Rain-fed irrigated agriculture in arid environments has the potential to increase biodiversity above that found in the unmanaged environment. In St Katherine traditional Bedouin practices enhance wildlife within the park, and thus initiatives to fund and support gardeners should be encouraged in the future – something that does not happen now. Rainwater harvesting in arid regions offers a low-cost strategy for increasing agricultural productivity that does not undermine the biodiversity on which it depends.
The modern world arrived with a bang with the Israeli invasion during the Six-Day War (1967) and subsequent occupation, followed by the return of the Egyptian administration in 1982 with a new interest in reinforcing its control in Sinai. Both effectively treated Sinai as a colony and the indigenous Bedouin residents as subordinate, uneducated primitives. Successive Egyptian governments have largely ignored the needs of the Bedouin, who understandably feel undervalued and neglected. The establishment of the park, once the initial phase finished, has made little difference.
The value of the gardens to Bedouin wellbeing
Compared to World Health Organization standards, Bedouin children are well below average weight for height, with 13% of them malnourished according to the standard definition, and 6% of them extremely malnourished. Figures for the general Egyptian population are 7% and 1% respectively, confirming the position of Bedouin as among the poorest and most marginalized of all Egypt’s citizens. The degree of malnourishment becomes more and more pronounced as the children get older, but improves if the family has livestock, especially if these feed on natural vegetation rather than purchased fodder.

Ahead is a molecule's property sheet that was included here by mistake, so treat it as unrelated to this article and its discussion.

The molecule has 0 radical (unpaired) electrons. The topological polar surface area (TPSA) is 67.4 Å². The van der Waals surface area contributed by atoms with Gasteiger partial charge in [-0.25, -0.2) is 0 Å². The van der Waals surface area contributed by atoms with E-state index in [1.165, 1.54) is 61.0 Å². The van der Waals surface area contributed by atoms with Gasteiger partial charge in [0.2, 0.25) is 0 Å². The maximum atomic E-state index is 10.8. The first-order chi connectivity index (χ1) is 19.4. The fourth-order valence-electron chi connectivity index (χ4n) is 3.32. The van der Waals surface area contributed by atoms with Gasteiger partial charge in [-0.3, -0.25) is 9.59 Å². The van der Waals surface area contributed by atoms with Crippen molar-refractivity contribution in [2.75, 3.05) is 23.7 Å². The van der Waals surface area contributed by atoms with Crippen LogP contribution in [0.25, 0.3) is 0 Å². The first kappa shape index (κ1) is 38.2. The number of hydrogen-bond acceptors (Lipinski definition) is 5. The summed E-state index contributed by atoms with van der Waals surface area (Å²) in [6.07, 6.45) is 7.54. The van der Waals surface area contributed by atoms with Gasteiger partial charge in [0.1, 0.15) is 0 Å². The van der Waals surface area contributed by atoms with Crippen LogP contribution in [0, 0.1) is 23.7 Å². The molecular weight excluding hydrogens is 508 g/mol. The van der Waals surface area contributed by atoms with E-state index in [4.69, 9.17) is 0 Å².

The largest impact on child weight-for-age is of course the amount of household income to buy food – the more the family has, the better their children’s health is. A close second in impact is the ability of women to make a cash contribution to the family economy (via paid work, selling produce, or sale of handicrafts to tourists – an option which has now vanished with the recent collapse of tourism in Sinai). A third impact is the source of the family’s water: the possession of their own well makes a positive impact, whilst being forced to obtain their water by buying it from a water tanker makes a negative impact on weight-for-age, probably because of sickness arising from the poor quality of commercial water. The contribution women can make ‘in kind’ (i.e. by tending goats for milk, or from garden produce for the family table) also has a clear positive effect, this time on the weight of infants (1-2 years of age).